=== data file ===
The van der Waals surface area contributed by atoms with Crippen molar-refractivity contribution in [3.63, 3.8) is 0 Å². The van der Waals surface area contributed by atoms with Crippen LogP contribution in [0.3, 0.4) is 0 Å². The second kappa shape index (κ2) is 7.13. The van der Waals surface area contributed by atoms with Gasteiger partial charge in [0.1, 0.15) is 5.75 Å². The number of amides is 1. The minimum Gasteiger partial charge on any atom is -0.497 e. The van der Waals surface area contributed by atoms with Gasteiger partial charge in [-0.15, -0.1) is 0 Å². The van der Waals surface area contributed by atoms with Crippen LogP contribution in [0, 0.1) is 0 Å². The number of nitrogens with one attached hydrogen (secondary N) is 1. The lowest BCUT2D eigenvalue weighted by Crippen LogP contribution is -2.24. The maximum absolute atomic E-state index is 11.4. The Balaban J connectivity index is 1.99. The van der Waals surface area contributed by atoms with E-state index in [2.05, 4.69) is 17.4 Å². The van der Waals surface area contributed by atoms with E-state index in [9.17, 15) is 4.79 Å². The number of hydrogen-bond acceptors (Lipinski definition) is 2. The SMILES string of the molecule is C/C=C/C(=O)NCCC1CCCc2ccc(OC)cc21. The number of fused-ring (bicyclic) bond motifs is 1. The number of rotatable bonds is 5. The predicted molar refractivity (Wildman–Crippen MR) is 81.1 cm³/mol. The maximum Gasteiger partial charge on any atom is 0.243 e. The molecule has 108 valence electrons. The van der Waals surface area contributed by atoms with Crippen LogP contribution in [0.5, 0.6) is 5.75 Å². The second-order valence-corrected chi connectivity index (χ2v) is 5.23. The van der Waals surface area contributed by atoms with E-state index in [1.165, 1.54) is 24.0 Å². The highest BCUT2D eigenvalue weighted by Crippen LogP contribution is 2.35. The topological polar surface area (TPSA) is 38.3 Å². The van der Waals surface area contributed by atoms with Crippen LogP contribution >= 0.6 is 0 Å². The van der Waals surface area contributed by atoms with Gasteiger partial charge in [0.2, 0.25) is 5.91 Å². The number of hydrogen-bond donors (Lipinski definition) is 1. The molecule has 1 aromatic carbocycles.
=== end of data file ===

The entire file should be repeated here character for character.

The van der Waals surface area contributed by atoms with Crippen molar-refractivity contribution in [3.63, 3.8) is 0 Å². The van der Waals surface area contributed by atoms with Crippen LogP contribution in [0.3, 0.4) is 0 Å². The second kappa shape index (κ2) is 7.13. The van der Waals surface area contributed by atoms with Gasteiger partial charge in [0.1, 0.15) is 5.75 Å². The number of amides is 1. The minimum Gasteiger partial charge on any atom is -0.497 e. The van der Waals surface area contributed by atoms with Gasteiger partial charge in [-0.15, -0.1) is 0 Å². The van der Waals surface area contributed by atoms with Crippen LogP contribution in [0, 0.1) is 0 Å². The number of nitrogens with one attached hydrogen (secondary N) is 1. The lowest BCUT2D eigenvalue weighted by Crippen LogP contribution is -2.24. The maximum absolute atomic E-state index is 11.4. The Balaban J connectivity index is 1.99. The van der Waals surface area contributed by atoms with E-state index in [2.05, 4.69) is 17.4 Å². The van der Waals surface area contributed by atoms with E-state index in [9.17, 15) is 4.79 Å². The number of hydrogen-bond acceptors (Lipinski definition) is 2. The SMILES string of the molecule is C/C=C/C(=O)NCCC1CCCc2ccc(OC)cc21. The number of fused-ring (bicyclic) bond motifs is 1. The number of rotatable bonds is 5. The predicted molar refractivity (Wildman–Crippen MR) is 81.1 cm³/mol. The maximum Gasteiger partial charge on any atom is 0.243 e. The molecule has 108 valence electrons. The van der Waals surface area contributed by atoms with Crippen LogP contribution in [0.5, 0.6) is 5.75 Å². The second-order valence-corrected chi connectivity index (χ2v) is 5.23. The van der Waals surface area contributed by atoms with E-state index in [1.165, 1.54) is 24.0 Å². The highest BCUT2D eigenvalue weighted by Crippen LogP contribution is 2.35. The topological polar surface area (TPSA) is 38.3 Å². The van der Waals surface area contributed by atoms with Crippen LogP contribution >= 0.6 is 0 Å². The van der Waals surface area contributed by atoms with Gasteiger partial charge in [0.2, 0.25) is 5.91 Å². The number of hydrogen-bond donors (Lipinski definition) is 1. The molecule has 1 aromatic carbocycles.